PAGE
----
Other news: Last call for evaluations! Your feedback is really important and genuinely makes a difference to how we run the scheme in future. A big thank you to all of you who have filled in an evaluation form already.
We love seeing the work you've produced so please keep uploading your images to Dotbiz - it's a great time to show your work now we're reaching the end of the scheme.
Pic of the Week: from AA2A artist at UCLan, Simon Plum's album 'Pen drawings'
You can see more of Simon's work at http:/
Tip of the Week: (as featured in our self-employment talks) ‘Love what you do. Be free.’ Italia Rossi, previous AA2A artist at Wimbledon College of Art 2012-13, http:/
Other news: Last chance to vote for your favourite AA2A artist of 2013/14 so vote now: http:/
The experience of being a student representative for the AA2A has been invaluable to me. Through assisting the artists with blogging and updating their dotbiz sites I have learnt more about their working practices. This has built into having regular dicussions with the artists about their current projects and my own, getting professional insights into my work and helping me develop my practice and consider things I otherwise woulnd't.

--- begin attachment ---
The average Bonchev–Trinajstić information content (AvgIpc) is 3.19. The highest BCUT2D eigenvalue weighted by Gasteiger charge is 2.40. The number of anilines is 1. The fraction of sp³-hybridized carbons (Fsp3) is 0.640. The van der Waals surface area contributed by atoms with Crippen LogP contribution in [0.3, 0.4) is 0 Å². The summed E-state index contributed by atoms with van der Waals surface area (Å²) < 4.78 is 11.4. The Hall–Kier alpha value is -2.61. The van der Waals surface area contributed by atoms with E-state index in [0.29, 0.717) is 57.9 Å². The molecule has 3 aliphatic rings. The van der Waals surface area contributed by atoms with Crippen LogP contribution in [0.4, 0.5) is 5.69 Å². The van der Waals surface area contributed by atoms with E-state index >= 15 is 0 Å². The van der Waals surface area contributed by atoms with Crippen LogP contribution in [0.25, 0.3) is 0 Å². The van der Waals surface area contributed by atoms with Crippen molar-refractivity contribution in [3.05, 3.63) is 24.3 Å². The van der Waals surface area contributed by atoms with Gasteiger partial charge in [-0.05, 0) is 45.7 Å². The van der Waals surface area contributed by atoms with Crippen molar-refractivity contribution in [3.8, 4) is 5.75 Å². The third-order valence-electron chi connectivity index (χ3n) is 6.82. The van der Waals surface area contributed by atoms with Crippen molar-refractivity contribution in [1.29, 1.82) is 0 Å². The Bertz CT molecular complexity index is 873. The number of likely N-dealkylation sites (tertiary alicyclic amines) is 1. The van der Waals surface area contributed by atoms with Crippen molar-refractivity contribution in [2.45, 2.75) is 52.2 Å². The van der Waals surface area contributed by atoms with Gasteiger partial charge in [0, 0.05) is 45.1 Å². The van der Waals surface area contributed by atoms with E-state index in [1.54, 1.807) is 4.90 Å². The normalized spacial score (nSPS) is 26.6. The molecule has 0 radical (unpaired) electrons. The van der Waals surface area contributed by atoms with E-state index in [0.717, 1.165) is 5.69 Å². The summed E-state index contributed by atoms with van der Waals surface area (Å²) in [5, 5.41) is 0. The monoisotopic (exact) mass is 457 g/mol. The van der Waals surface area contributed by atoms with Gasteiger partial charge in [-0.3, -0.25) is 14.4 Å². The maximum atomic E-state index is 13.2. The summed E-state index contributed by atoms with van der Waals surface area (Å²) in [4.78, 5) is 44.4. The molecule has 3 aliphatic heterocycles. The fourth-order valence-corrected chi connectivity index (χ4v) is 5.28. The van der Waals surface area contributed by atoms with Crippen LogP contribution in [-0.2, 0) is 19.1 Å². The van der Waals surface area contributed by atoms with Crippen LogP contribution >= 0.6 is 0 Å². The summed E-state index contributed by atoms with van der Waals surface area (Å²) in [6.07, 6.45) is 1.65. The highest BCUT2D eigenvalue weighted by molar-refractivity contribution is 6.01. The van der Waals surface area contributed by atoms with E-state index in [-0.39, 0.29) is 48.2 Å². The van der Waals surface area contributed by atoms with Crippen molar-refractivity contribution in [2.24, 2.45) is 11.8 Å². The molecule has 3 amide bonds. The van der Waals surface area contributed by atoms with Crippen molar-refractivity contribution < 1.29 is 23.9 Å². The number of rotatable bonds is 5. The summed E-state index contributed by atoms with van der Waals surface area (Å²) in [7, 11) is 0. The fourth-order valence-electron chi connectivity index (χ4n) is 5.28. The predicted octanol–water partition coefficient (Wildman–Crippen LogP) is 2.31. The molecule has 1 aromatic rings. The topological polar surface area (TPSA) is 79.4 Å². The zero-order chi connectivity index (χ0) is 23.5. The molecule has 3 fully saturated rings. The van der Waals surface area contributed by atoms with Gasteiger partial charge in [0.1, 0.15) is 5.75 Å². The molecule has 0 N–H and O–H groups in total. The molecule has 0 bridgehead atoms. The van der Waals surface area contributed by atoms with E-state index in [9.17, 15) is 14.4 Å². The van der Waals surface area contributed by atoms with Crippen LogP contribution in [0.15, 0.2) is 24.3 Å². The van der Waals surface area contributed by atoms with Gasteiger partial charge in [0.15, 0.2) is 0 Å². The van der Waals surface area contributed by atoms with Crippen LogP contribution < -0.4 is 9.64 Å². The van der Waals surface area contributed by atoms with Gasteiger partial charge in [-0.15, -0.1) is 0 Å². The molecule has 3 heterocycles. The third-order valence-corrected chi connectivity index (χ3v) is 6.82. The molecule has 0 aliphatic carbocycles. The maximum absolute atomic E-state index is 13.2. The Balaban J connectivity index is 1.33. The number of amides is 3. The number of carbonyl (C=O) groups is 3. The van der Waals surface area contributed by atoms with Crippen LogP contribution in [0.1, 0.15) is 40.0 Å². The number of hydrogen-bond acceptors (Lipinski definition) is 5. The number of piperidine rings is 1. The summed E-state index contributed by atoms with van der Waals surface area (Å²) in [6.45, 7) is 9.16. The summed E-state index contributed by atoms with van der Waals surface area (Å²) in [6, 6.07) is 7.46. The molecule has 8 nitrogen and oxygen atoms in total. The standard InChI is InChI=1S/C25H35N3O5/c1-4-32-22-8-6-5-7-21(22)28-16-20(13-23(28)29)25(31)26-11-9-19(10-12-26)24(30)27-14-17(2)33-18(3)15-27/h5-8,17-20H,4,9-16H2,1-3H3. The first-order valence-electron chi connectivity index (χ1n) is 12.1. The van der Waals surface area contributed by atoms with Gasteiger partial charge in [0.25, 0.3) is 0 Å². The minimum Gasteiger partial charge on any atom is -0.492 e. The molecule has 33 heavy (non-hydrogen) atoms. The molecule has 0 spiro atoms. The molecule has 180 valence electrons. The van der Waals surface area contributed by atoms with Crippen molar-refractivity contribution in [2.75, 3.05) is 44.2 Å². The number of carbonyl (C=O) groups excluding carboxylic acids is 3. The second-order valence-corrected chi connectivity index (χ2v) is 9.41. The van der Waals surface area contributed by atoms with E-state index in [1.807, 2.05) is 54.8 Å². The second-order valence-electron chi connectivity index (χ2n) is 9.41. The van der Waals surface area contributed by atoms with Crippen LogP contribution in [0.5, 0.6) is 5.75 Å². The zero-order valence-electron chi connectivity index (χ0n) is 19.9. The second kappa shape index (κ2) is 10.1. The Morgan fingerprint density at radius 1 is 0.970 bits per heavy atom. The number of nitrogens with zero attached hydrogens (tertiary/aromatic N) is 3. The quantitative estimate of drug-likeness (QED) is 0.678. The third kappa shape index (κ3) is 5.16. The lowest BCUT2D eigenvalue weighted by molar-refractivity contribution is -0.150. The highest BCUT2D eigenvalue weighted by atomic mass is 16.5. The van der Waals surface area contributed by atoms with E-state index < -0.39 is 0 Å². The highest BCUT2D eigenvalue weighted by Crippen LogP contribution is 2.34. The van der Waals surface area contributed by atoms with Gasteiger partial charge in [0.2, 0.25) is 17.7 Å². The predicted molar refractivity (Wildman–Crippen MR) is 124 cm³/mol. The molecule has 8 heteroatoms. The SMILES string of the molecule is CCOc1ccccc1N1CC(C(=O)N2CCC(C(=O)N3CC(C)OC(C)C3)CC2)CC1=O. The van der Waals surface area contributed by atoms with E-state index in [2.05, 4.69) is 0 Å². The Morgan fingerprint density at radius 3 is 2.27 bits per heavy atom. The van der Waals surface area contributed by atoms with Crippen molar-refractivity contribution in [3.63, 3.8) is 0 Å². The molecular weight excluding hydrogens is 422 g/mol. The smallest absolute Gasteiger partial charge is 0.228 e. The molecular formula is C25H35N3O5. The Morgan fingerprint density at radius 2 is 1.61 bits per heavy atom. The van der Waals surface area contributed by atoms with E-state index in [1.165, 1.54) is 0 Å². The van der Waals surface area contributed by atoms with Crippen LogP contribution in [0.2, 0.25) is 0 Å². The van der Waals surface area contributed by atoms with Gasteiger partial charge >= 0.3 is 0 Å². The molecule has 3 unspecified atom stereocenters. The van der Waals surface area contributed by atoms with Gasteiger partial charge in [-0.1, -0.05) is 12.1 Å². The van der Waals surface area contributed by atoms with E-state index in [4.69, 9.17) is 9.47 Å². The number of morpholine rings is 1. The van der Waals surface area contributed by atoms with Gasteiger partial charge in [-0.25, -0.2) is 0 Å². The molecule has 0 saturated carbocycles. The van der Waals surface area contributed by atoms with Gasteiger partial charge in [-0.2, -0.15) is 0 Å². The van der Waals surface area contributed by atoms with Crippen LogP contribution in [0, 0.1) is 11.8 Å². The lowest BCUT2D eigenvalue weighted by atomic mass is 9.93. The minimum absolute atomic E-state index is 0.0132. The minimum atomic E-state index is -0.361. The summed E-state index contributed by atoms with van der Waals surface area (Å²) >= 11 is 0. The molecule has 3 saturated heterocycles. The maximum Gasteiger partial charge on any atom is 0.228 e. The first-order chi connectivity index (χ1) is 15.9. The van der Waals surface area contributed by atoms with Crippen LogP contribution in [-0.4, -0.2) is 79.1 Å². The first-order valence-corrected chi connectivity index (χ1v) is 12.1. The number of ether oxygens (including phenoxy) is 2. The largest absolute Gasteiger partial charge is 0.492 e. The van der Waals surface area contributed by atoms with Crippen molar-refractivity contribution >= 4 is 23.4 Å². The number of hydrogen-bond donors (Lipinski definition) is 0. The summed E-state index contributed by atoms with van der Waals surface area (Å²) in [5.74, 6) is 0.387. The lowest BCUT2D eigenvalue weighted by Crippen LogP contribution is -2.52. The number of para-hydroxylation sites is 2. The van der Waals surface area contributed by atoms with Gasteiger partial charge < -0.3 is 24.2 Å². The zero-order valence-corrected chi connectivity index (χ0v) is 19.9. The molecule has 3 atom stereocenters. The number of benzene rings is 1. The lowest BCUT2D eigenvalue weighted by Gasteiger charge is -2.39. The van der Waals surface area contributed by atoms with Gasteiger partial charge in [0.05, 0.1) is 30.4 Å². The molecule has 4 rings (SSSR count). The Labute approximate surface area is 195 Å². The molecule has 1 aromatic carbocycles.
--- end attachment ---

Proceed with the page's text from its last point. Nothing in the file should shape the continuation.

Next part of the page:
Rita and I share similar techniques in that we both illustrate finely detailed subjects and she offered to demonstrate wood engraving to me and we will be exchanging prints once AA2A is over. John has helped me contextualise my work, loaning me books on Mark Dion among others. Tony offered me a place in an exhibition he set up, which was a great oppourtunity and very generous for him to do. He has also recently been talking to me about how I am setting up my degree show and talking about the different ways I could display my prints.
Another important aspect of the studios in our university is the continued input from past AA2A artists through ArtLab. Leighton has taken this up and has begun to teach students, including myself, lithography. I can't understate the impact he has had on my work. He has helped me become proficient at lithography and we has regular discussions about art history, in particular the history of printmaking, of which he is well versed.
The recent talk from Wendy Mason about setting up as a self employed artist was incredibly informative, and I am glad the universty is part of the scheme so that we were able to benefit from it.
Overall the interaction with the artists on the scheme has been overwhelmingly possitive, and I am incredibly happy to have been a part of it.
I was asked by Plymouth College of Art BA (Hon) Fine Art, Critical & Curatorial Practices third year students Jess Bent, Maddy Crossley, William Danby, Kath Howard, Sarah Hughes, Helanie Moore, Tiffany Smith to be apart of this awsome project.
Currently Ive been working on the aa2a at uclan and have a time extenshion working out how to pull the next issue of the comic book together based on the great fire of London, 1666 but Mothman starts it....
Im doing a take on William Lilly's for the Liverpool Biannuial